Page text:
The Bengals like the blocking ability of McMullen and were impressed with the play Sunday of Williams in his first game as an H-Back.

"At this point, we think we've got to go with people we know and know our system," said Brown on why the Bengals are unlikely to pursue a free-agent tight end. "We're going to find out about some people."

After taking just four snaps at tight end before Sunday's second half, second-year long snapper Brad St. Louis got his first extended chance as the only pure tight end left Sunday. St. Louis, a seventh-round pick out of Southwest Missouri State, had a chance to make a big play on the first play of the fourth quarter when he got behind the linebackers on an isolation play, but he couldn't get both hands on the pass over his shoulder.

He knows the perception of a NFL long snapper: "They think he's been around 18 years, does nothing else, and just shows up Sunday." He did catch 88 passes for seven touchdowns in three All-Gateway Conference seasons for the Division I-AA Bears.

"I'm going to have to take advantage of the opportunity," said the 6-3, 247-pound St. Louis. But you know things are tough when you're No. 1 tight end is wearing No. 48. St. Louis had a shot at an 80 number last year, but, "that's the one they gave me when I walked in the door. It kind of grew on me."

The Bengals think Williams will grow into his H-Back role and he was encouraged with the way his reconstructed knee performed in his first game since May surgery on Sunday. He figures he played a little more than 20 snaps.

"I was physical. I was able to be physical, and that's a big thing," Williams said. "I just need to tune up some technique things."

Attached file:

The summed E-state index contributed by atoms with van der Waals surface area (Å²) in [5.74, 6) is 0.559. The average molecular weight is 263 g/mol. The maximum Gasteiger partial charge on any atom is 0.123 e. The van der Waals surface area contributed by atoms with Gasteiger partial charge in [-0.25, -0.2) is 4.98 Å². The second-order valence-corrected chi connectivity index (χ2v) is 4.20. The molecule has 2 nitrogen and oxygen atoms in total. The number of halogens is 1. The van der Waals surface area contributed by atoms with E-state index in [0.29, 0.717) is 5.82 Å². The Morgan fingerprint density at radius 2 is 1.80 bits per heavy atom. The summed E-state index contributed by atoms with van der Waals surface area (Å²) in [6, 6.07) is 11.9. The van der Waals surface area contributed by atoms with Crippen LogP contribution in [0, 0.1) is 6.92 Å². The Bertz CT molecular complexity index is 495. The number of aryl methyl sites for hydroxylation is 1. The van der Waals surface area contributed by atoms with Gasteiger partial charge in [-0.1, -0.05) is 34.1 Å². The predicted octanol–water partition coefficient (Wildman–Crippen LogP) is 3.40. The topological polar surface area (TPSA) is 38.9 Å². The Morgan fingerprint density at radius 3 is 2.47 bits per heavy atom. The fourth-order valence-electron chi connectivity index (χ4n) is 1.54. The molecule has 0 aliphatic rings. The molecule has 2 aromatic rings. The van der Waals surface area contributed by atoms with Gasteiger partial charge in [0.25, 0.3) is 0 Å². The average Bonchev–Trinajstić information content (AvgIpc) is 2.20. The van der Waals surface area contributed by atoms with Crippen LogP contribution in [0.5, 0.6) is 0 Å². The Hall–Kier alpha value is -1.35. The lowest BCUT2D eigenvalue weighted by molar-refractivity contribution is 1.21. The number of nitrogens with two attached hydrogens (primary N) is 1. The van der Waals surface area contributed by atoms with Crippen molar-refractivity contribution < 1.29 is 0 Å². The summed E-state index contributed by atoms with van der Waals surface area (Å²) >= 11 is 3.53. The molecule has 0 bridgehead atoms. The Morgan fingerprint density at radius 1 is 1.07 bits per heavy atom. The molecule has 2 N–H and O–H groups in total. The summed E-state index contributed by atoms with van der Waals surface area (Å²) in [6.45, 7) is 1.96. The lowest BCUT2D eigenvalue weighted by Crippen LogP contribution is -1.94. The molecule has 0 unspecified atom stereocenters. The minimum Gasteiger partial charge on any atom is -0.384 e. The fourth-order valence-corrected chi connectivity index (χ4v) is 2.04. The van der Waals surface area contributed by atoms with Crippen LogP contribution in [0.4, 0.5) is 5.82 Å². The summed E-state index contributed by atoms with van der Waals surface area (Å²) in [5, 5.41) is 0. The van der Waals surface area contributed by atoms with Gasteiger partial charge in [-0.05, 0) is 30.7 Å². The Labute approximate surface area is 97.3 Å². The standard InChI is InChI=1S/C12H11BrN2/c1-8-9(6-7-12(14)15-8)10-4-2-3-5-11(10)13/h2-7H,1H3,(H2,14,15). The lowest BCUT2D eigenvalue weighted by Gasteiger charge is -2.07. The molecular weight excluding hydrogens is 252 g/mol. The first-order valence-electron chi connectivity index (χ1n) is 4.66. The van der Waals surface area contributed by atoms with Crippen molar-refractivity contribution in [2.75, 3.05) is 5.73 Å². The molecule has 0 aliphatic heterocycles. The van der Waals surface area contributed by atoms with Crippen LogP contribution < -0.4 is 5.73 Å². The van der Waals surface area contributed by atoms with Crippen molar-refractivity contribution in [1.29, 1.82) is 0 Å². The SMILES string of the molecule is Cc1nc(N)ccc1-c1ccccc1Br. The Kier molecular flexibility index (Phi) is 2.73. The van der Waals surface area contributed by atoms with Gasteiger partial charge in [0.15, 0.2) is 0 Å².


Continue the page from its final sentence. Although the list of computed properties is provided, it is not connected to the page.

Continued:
On Monday, Williams replayed Tampa Bay safety John Lynch's winning strip of running back Corey Dillon in overtime and still feels badly about deciding to block a blitzing cornerback instead of Lynch. But he had to make call and the coaches applauded him for that.

"I made a decision and I went with it," Williams said. "The guy was in the box, too. One play does not really decide the outcome of a game because of all things that go on before. I did some good things and I have to get better at others."

Battaglia says he is better, but he's reduced to asking Bengals' staffers if they want to go for a run. The big topic of Monday's locker room was what do the Bengals do with none of their experienced tight ends.

Asked for his advice, Battaglia said, "I don't know? Pass the ball? Four wides?"

Quarterback Jon Kitna said the Bengals can't do a steady diet of that this late in the season. But he sensed some interesting formations in the last five games.

"I don't know what to expect," Kitna said. "I've never been in a situation like it before."

Fullback Lorenzo Neal said he could also be an H-Back if needed, as well as a tight end lined up on the line.

"Whatever they ask me to do," said the 240-pound Neal. "We're going to need guys to step up."